For the final day of Qualcomm’s 3rd Annual Tech Summit, the focus is on its Always Connected PC (ACPC) platform. This is Qualcomm’s attempt to bring mobile processors to standard laptops by enabling Windows on Snapdragon devices. So far we have seen two generations of processors, both based on the preceding mobile chip for flexibility. Now Qualcomm has announced that the ACPC market will get its own dedicated chip, called the Snapdragon 8cx. Here’s what we know.

Snapdragon 8cx: World’s First Laptop 7nm SoC

The two previous ACPC chips from Qualcomm, the S835 and the S850, were simple enough to follow: put the mobile processor into a device that allows for higher power, but use the efficiency to extend battery life and the integrated modem to provide a smartphone-like always connected device. Rather than use Android, Qualcomm worked with Microsoft to enable a version of Windows that ran on the chips as well as working with software partners to enable their software on the device – for everything else, there’s an emulation layer if the software was built for x86 processors.

With this idea, Qualcomm was always reliant on two things: the most common software being natively supported, and for everything else efficient machine translation. The best way to speed either of those up is to use a more powerful processor, preferably one with a higher power budget and better efficiency point to squeeze the frequency out. This is what the Snapdragon 8cx is all about. Qualcomm stated that the 8cx will sit above the S850 in a new higher power category, rather than directly replace it.

For the name, c = Compute, and x = eXtreme. Just in case you were wondering.

The new 8cx is built off of many of the same base elements as the Snapdragon 855 announced yesterday, but the 8cx is a larger chip with a number of key features expanded and enhanced for the intended market segments.

Starting with the CPU, this chip has eight next-generation Kryo 495 cores, split into four performance cores and four efficiency cores. Qualcomm states that these are the fastest Kryo cores the company has ever built, although at the time of writing the microarchitecture and frequencies have not been disclosed. (Update: the demo systems being used stated a peak big CPU speed of 2.75 GHz, although we were told by Qualcomm that the final speed will depend on the OEM implementation, so we're likely dealing with a configurable TDP.) We know that these cores are Arm v8.1-based, likely A76-variants designed under Arm’s program that offers some custom tweaking of the design for specific customers. In the presentation, Qualcomm stated that there is a total of 10 MB of cache, but doesn’t break it down into exactly where that cache is, however the system cache and L3 cache is listed as ‘larger’ than before.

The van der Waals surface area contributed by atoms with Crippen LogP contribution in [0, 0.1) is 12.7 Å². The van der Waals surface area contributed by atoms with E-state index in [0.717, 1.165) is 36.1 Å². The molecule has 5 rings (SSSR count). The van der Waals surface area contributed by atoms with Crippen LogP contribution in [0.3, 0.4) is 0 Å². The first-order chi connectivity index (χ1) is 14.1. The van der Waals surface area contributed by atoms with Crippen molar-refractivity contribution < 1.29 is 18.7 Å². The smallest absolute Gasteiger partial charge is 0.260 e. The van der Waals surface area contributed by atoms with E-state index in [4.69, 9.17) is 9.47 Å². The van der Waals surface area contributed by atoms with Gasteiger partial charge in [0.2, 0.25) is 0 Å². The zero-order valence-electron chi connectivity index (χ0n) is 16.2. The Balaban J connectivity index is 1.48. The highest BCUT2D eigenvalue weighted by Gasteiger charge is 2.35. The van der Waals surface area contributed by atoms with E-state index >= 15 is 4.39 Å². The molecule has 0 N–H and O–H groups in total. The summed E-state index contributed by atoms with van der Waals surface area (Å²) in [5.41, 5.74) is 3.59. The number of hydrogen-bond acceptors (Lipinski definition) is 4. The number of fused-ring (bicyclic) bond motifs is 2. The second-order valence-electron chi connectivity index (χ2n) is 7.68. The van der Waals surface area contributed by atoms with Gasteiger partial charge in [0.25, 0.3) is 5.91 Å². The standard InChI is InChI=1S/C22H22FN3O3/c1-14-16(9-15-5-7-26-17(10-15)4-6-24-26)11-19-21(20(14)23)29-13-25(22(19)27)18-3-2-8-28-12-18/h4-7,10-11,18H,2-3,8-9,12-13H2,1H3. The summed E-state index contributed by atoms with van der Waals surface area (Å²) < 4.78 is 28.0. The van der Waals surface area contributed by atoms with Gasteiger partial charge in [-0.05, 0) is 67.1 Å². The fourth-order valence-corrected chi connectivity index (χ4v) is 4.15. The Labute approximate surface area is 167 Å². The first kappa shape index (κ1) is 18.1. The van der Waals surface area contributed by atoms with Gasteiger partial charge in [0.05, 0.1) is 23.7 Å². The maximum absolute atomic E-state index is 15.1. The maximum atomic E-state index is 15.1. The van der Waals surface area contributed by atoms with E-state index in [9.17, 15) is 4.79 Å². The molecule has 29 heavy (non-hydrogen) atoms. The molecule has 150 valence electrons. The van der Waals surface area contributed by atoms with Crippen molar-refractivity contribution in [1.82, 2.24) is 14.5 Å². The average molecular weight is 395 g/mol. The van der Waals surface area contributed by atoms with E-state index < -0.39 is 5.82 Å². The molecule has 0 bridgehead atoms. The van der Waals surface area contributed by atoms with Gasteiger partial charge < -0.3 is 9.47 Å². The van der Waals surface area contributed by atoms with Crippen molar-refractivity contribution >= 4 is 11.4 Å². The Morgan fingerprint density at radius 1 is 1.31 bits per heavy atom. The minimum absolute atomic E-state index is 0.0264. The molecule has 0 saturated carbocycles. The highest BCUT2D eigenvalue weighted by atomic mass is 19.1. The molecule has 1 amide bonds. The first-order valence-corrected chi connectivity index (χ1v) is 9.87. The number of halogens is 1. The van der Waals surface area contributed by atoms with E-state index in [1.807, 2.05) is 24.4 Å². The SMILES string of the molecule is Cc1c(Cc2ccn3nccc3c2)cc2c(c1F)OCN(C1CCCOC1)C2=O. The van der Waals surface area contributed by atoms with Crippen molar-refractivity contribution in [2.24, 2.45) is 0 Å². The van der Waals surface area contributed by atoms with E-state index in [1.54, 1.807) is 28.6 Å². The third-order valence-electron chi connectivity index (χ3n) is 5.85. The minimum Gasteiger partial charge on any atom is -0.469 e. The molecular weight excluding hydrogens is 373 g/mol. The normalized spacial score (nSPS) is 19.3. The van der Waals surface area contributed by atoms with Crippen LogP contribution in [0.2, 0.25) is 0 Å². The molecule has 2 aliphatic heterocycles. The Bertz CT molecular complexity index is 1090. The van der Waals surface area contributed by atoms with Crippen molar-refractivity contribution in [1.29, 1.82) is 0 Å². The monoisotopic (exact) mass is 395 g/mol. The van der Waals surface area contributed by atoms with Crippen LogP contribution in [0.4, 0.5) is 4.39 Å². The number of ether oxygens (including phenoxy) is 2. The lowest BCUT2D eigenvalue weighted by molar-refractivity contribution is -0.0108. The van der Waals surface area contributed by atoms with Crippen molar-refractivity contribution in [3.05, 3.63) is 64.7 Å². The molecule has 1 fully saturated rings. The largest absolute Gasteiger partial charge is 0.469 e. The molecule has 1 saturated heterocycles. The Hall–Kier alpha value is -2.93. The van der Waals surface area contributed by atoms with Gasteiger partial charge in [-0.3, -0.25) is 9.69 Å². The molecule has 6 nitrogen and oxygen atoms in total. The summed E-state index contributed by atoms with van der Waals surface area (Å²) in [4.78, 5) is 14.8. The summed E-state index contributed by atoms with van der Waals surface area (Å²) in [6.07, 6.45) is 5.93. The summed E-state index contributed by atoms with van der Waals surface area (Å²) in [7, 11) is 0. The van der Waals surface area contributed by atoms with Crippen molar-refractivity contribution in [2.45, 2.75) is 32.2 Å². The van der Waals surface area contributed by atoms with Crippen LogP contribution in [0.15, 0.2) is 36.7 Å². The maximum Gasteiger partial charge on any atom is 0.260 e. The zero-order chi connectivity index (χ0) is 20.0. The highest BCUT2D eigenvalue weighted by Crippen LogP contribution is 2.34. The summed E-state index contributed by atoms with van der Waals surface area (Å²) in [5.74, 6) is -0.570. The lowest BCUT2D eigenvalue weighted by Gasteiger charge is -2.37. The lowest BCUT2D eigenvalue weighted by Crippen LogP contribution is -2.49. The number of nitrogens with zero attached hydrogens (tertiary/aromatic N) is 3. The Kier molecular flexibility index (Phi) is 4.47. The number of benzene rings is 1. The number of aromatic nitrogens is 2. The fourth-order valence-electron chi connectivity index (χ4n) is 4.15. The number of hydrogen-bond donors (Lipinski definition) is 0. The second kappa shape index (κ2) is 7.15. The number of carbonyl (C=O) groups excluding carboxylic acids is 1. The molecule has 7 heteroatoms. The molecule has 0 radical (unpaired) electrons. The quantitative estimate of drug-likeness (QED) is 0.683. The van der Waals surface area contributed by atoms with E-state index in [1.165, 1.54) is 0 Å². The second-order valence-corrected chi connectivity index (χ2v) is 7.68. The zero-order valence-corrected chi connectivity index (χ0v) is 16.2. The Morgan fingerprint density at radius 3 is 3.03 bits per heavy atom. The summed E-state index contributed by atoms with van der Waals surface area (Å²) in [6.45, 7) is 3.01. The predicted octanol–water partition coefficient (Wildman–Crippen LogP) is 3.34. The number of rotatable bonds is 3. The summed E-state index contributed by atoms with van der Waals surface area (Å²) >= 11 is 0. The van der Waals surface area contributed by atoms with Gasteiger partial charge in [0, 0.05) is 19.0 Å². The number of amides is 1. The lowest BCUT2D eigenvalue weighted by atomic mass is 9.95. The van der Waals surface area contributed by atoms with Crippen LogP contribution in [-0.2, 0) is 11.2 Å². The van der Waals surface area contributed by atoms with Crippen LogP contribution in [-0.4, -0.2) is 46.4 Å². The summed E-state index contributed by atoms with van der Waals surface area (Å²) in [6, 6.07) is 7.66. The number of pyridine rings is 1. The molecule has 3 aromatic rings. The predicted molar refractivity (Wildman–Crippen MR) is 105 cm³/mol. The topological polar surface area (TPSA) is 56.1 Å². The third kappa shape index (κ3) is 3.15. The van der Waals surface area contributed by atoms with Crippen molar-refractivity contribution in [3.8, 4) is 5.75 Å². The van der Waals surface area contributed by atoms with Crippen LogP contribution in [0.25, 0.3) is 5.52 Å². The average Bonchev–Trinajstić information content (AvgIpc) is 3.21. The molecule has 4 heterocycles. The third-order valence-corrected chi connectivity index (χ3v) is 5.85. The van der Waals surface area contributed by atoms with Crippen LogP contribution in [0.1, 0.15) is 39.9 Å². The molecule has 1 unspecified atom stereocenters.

On the GPU, the new Adreno 680 graphics inside are only discussed in terms of performance metrics relative to previous platforms: we were told that the graphics are 2x faster than Snapdragon 850, 3.5x faster than the Snapdragon 835, and 60% more power efficient than the Snapdragon 850 (some of which will come from the process node). The new design was labelled as Qualcomm’s biggest leap in performance per watt in graphics technology ever, and that the Adreno 680 is Qualcomm’s most powerful GPU ever produced. This GPU also uses double the number of transistors of the previous generation.

Other headline features for the graphics includes support for the latest Vulkan 1.1 and DirectX 12 APIs, full VP9 and H.265 decode, a ‘high efficiency’ video encoder, and support for dual 4K HDR external displays.

Feeding the graphics is the memory, and Qualcomm is doubling the memory width for this new chip. Rather than a 64-bit wide interface, split as 4x16-bit channels, the Snapdragon 8cx will have a 128-bit wide interface, split as 8x16-bit channels. This interface will support up to 16GB of LPDDR4X, although at what speed we’re not sure. One of the criticisms of the previous generations of ACPC devices was the memory bandwidth – especially as Qualcomm’s competitors in this space routinely use 128-bit wide interfaces – so this should help tremendously both in day-to-day performance and in graphics performance.